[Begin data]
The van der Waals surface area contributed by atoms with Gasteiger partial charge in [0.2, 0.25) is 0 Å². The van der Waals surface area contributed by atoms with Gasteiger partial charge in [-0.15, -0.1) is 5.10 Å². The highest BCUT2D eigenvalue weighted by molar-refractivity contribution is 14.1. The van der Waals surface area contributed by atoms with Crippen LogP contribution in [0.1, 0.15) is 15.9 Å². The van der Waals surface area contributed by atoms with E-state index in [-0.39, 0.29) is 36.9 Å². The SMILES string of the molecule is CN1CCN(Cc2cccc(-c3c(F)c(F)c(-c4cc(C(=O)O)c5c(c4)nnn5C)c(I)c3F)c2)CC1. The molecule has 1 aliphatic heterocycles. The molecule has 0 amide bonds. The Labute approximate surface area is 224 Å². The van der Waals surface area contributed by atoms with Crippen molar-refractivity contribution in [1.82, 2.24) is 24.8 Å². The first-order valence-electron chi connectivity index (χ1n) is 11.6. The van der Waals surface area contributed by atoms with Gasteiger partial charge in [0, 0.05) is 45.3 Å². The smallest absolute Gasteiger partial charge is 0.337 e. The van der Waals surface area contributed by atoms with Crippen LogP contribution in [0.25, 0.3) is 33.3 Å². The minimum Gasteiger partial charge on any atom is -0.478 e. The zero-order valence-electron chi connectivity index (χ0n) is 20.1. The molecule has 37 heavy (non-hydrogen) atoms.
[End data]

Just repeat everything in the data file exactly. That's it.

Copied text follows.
The van der Waals surface area contributed by atoms with Gasteiger partial charge in [0.2, 0.25) is 0 Å². The van der Waals surface area contributed by atoms with Gasteiger partial charge in [-0.15, -0.1) is 5.10 Å². The highest BCUT2D eigenvalue weighted by molar-refractivity contribution is 14.1. The van der Waals surface area contributed by atoms with Crippen LogP contribution in [0.1, 0.15) is 15.9 Å². The van der Waals surface area contributed by atoms with E-state index in [-0.39, 0.29) is 36.9 Å². The SMILES string of the molecule is CN1CCN(Cc2cccc(-c3c(F)c(F)c(-c4cc(C(=O)O)c5c(c4)nnn5C)c(I)c3F)c2)CC1. The molecule has 1 aliphatic heterocycles. The molecule has 0 amide bonds. The Labute approximate surface area is 224 Å². The van der Waals surface area contributed by atoms with Crippen molar-refractivity contribution in [1.82, 2.24) is 24.8 Å². The first-order valence-electron chi connectivity index (χ1n) is 11.6. The van der Waals surface area contributed by atoms with Gasteiger partial charge in [0, 0.05) is 45.3 Å². The smallest absolute Gasteiger partial charge is 0.337 e. The van der Waals surface area contributed by atoms with Crippen LogP contribution in [0.25, 0.3) is 33.3 Å². The minimum Gasteiger partial charge on any atom is -0.478 e. The zero-order valence-electron chi connectivity index (χ0n) is 20.1. The molecule has 37 heavy (non-hydrogen) atoms.